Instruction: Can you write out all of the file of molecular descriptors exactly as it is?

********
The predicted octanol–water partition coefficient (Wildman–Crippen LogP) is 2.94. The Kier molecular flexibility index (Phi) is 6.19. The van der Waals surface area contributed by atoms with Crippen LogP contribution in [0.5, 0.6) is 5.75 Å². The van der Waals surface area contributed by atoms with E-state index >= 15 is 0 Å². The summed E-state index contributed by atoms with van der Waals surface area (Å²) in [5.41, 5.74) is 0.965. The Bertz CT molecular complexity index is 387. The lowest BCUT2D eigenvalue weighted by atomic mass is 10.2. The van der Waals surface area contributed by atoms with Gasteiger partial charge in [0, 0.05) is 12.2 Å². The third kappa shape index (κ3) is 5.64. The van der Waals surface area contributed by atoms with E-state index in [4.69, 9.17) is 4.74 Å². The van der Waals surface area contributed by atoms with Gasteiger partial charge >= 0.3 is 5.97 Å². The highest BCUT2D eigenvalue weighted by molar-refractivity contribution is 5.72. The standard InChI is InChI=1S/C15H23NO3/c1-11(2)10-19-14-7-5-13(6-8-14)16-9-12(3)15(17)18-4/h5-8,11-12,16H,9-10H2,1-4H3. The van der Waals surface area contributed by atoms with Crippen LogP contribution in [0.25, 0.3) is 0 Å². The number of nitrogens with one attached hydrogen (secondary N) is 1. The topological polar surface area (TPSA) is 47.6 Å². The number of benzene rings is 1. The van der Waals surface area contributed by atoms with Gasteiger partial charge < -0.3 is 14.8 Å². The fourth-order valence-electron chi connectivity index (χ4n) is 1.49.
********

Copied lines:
The predicted octanol–water partition coefficient (Wildman–Crippen LogP) is 2.94. The Kier molecular flexibility index (Phi) is 6.19. The van der Waals surface area contributed by atoms with Crippen LogP contribution in [0.5, 0.6) is 5.75 Å². The van der Waals surface area contributed by atoms with E-state index >= 15 is 0 Å². The summed E-state index contributed by atoms with van der Waals surface area (Å²) in [5.41, 5.74) is 0.965. The Bertz CT molecular complexity index is 387. The lowest BCUT2D eigenvalue weighted by atomic mass is 10.2. The van der Waals surface area contributed by atoms with Gasteiger partial charge in [0, 0.05) is 12.2 Å². The third kappa shape index (κ3) is 5.64. The van der Waals surface area contributed by atoms with E-state index in [4.69, 9.17) is 4.74 Å². The van der Waals surface area contributed by atoms with Gasteiger partial charge >= 0.3 is 5.97 Å². The highest BCUT2D eigenvalue weighted by molar-refractivity contribution is 5.72. The standard InChI is InChI=1S/C15H23NO3/c1-11(2)10-19-14-7-5-13(6-8-14)16-9-12(3)15(17)18-4/h5-8,11-12,16H,9-10H2,1-4H3. The van der Waals surface area contributed by atoms with Crippen LogP contribution in [0.25, 0.3) is 0 Å². The number of nitrogens with one attached hydrogen (secondary N) is 1. The topological polar surface area (TPSA) is 47.6 Å². The number of benzene rings is 1. The van der Waals surface area contributed by atoms with Gasteiger partial charge < -0.3 is 14.8 Å². The fourth-order valence-electron chi connectivity index (χ4n) is 1.49.